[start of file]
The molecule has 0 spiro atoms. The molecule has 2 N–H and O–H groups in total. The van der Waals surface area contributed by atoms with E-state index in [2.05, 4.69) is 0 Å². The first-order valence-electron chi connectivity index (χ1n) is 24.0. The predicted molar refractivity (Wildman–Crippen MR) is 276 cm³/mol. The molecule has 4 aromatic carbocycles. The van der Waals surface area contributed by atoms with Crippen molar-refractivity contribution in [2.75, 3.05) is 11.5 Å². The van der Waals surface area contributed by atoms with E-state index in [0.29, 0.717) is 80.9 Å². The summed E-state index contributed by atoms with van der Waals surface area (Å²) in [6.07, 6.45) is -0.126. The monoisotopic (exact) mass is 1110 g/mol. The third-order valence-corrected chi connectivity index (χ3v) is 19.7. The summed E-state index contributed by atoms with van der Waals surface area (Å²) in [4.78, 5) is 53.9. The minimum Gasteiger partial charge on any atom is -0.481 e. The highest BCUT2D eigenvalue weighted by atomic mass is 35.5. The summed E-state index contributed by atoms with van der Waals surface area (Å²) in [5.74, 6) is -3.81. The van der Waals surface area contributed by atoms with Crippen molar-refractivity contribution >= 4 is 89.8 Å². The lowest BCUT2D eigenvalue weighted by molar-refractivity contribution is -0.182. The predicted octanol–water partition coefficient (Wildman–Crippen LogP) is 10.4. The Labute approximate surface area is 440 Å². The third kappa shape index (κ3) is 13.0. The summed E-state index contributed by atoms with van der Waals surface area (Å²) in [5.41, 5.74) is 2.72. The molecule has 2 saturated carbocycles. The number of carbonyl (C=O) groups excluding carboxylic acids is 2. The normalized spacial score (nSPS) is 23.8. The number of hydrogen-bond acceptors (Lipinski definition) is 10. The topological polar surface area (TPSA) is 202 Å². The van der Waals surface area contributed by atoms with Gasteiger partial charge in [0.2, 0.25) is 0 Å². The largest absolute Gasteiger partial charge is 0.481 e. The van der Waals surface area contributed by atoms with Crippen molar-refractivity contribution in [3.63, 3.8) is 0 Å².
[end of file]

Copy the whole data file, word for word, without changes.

The molecule has 0 spiro atoms. The molecule has 2 N–H and O–H groups in total. The van der Waals surface area contributed by atoms with E-state index in [2.05, 4.69) is 0 Å². The first-order valence-electron chi connectivity index (χ1n) is 24.0. The predicted molar refractivity (Wildman–Crippen MR) is 276 cm³/mol. The molecule has 4 aromatic carbocycles. The van der Waals surface area contributed by atoms with Crippen molar-refractivity contribution in [2.75, 3.05) is 11.5 Å². The van der Waals surface area contributed by atoms with E-state index in [0.29, 0.717) is 80.9 Å². The summed E-state index contributed by atoms with van der Waals surface area (Å²) in [6.07, 6.45) is -0.126. The monoisotopic (exact) mass is 1110 g/mol. The third-order valence-corrected chi connectivity index (χ3v) is 19.7. The summed E-state index contributed by atoms with van der Waals surface area (Å²) in [4.78, 5) is 53.9. The minimum Gasteiger partial charge on any atom is -0.481 e. The highest BCUT2D eigenvalue weighted by atomic mass is 35.5. The summed E-state index contributed by atoms with van der Waals surface area (Å²) in [5.74, 6) is -3.81. The van der Waals surface area contributed by atoms with Crippen molar-refractivity contribution >= 4 is 89.8 Å². The lowest BCUT2D eigenvalue weighted by molar-refractivity contribution is -0.182. The predicted octanol–water partition coefficient (Wildman–Crippen LogP) is 10.4. The Labute approximate surface area is 440 Å². The third kappa shape index (κ3) is 13.0. The summed E-state index contributed by atoms with van der Waals surface area (Å²) in [5.41, 5.74) is 2.72. The molecule has 2 saturated carbocycles. The number of carbonyl (C=O) groups excluding carboxylic acids is 2. The normalized spacial score (nSPS) is 23.8. The number of hydrogen-bond acceptors (Lipinski definition) is 10. The topological polar surface area (TPSA) is 202 Å². The van der Waals surface area contributed by atoms with Gasteiger partial charge in [0.2, 0.25) is 0 Å². The largest absolute Gasteiger partial charge is 0.481 e. The van der Waals surface area contributed by atoms with Crippen molar-refractivity contribution in [3.63, 3.8) is 0 Å².